In part one of this series, I discussed how one can promote themselves on Facebook to recruiters who patrol Facebook for hidden talent. In this post, I want to go more on the offensive and suggest ways that job seekers can turn the tables and engage recruiters who happen to be on Facebook. It’s a relatively simple method that anyone can employ presuming, of course, that they are on the most recent version of Facebook which has Graph Search enabled.
Let’s imagine for a moment that you work in the retail industry and would like to work for Target. A search for “recruiters who work at Target” returns more than 100 results.
On the right hand side are options to refine your search further. For the sake of argument, let’s make the “current city” Minneapolis, MN. At the time of this writing, there are four results.
Using the scientific process of eenie-meanie-minee-moe, I take a closer look at Curt who is an Executive Recruiter at Target. I see where he went to school and that he listed to KISS and AC/DC. (Well, who doesn’t?) Let’s say that Curt is exactly the recruiter I want to connect with as I (for example’s sake) am seeking an executive gig at Target. My first instinct is to click the “Message” button and say, “Hire me, hire me and hire me now!” But what if Curt, like me, does not want to receive work related type messages from Facebook? Hmm… Chances are that he is on LinkedIn!
In LinkedIn, he is a second-level connection for me. I can get introduced to him via a mutual connection or send him an invitation to connect with me via LinkedIn inmail. I could also send an email to his work email address. How? I would do a search to see how emails are formatted for that company (as shown below) and send him an email that way. My best guess based on the search results is that Target emails are email@example.com.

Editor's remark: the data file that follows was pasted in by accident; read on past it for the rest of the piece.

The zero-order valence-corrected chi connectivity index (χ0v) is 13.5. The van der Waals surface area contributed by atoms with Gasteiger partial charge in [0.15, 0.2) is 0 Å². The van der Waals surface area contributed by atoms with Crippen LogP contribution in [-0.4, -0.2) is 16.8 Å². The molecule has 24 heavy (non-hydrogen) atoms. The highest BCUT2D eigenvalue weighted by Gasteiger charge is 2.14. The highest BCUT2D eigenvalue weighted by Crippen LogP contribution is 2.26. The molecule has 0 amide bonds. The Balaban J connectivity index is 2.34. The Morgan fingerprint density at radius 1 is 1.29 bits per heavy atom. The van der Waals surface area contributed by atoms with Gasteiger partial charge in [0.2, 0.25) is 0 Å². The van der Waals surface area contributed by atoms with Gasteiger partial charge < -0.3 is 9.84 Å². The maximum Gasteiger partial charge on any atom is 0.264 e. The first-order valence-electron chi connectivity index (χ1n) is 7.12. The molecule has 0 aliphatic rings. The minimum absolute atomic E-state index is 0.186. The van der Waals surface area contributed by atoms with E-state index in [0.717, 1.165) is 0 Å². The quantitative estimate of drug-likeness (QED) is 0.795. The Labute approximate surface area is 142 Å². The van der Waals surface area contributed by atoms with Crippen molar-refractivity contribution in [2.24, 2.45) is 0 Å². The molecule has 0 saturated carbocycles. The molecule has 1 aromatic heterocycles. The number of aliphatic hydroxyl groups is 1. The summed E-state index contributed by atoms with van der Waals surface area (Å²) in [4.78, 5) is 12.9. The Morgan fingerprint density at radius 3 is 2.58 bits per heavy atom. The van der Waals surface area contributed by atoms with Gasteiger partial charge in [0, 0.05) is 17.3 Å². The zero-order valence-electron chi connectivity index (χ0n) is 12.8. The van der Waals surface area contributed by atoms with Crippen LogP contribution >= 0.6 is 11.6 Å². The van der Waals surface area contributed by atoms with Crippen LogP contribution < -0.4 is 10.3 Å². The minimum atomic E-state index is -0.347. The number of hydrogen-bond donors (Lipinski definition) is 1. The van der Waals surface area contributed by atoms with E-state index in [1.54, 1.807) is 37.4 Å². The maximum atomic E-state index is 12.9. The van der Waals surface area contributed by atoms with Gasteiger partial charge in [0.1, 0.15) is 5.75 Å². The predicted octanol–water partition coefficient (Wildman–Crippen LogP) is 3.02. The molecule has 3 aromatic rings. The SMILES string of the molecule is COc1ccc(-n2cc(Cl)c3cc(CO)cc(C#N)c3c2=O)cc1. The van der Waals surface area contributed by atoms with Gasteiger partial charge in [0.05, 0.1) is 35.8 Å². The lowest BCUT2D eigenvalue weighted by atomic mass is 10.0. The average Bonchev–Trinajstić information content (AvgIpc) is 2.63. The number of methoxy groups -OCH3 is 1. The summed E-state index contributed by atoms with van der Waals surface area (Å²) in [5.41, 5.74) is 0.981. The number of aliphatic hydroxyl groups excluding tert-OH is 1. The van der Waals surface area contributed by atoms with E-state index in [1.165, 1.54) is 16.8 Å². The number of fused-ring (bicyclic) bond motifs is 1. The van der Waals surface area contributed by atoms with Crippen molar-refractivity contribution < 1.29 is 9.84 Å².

At this point, the pressure is on to get his attention. Whether I contact him via LinkedIn or via an unsolicited email, there is a chance that my email will be ignored, deleted or considered spam. So, how I can safeguard against that? Well, in a word, personalization. From Facebook, I learned that Curt is a fan of KISS. I did a quick search for “most popular KISS songs” and weaved their titles into my prospect letter. Check it out.
SUBJECT: I want to rock and roll all nite at Target and work every day.
I was made for lovin’ you and by “you” I mean Target. I am a Merchandiser from Detroit Rock City (by way of Atlanta, GA) and I am real strutter for finding the best products and deals for my former employers: Macy’s, Kohl’s and Kmart. I’ve had some crazy, crazy nights exceeding quotas, beating deadlines and staying under budget. Like a god of thunder, I know I can electrify any job you have related to merchandising on a national and even global scale.
I would love to chat about the possibilities and one day shout it out loud that I work for Target!
Can we talk?
Okay, to the average person, that might seem a bit quirky (to say the least). However, if Curt is a BIG fan of KISS, he will get the song references and hopefully be swayed to reach out to me. If nothing else, to comment on all the KISS songs and explore what other things we have in common. Make sense?
I would love to get your feedback on this approach and better yet, hear how you used this approach to land your next opportunity.